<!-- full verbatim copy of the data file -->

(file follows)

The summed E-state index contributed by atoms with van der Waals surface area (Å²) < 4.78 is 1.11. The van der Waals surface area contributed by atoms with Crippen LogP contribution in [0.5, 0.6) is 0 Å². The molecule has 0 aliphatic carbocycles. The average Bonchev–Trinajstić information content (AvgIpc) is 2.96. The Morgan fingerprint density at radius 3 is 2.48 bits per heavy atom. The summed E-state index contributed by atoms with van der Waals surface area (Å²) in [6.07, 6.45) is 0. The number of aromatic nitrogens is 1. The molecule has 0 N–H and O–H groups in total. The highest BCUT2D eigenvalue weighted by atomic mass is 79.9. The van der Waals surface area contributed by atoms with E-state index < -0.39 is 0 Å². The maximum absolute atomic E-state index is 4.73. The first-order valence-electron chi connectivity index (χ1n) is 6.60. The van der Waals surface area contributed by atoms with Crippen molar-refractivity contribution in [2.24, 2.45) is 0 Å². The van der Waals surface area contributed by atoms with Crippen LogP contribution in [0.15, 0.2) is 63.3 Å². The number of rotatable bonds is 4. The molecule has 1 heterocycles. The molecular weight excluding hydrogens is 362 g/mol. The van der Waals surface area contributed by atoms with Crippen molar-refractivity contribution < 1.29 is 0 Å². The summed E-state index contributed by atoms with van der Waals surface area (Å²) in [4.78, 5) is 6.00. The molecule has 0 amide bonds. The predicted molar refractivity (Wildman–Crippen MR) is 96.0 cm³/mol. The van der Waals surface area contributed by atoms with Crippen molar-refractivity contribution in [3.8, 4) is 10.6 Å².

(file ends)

The summed E-state index contributed by atoms with van der Waals surface area (Å²) < 4.78 is 1.11. The van der Waals surface area contributed by atoms with Crippen LogP contribution in [0.5, 0.6) is 0 Å². The molecule has 0 aliphatic carbocycles. The average Bonchev–Trinajstić information content (AvgIpc) is 2.96. The Morgan fingerprint density at radius 3 is 2.48 bits per heavy atom. The summed E-state index contributed by atoms with van der Waals surface area (Å²) in [6.07, 6.45) is 0. The number of aromatic nitrogens is 1. The molecule has 0 N–H and O–H groups in total. The highest BCUT2D eigenvalue weighted by atomic mass is 79.9. The van der Waals surface area contributed by atoms with E-state index < -0.39 is 0 Å². The maximum absolute atomic E-state index is 4.73. The first-order valence-electron chi connectivity index (χ1n) is 6.60. The van der Waals surface area contributed by atoms with Crippen molar-refractivity contribution in [2.24, 2.45) is 0 Å². The van der Waals surface area contributed by atoms with Crippen LogP contribution in [0.15, 0.2) is 63.3 Å². The number of rotatable bonds is 4. The molecule has 1 heterocycles. The molecular weight excluding hydrogens is 362 g/mol. The van der Waals surface area contributed by atoms with Crippen molar-refractivity contribution < 1.29 is 0 Å². The summed E-state index contributed by atoms with van der Waals surface area (Å²) in [4.78, 5) is 6.00. The molecule has 0 amide bonds. The predicted molar refractivity (Wildman–Crippen MR) is 96.0 cm³/mol. The van der Waals surface area contributed by atoms with Crippen molar-refractivity contribution in [3.8, 4) is 10.6 Å².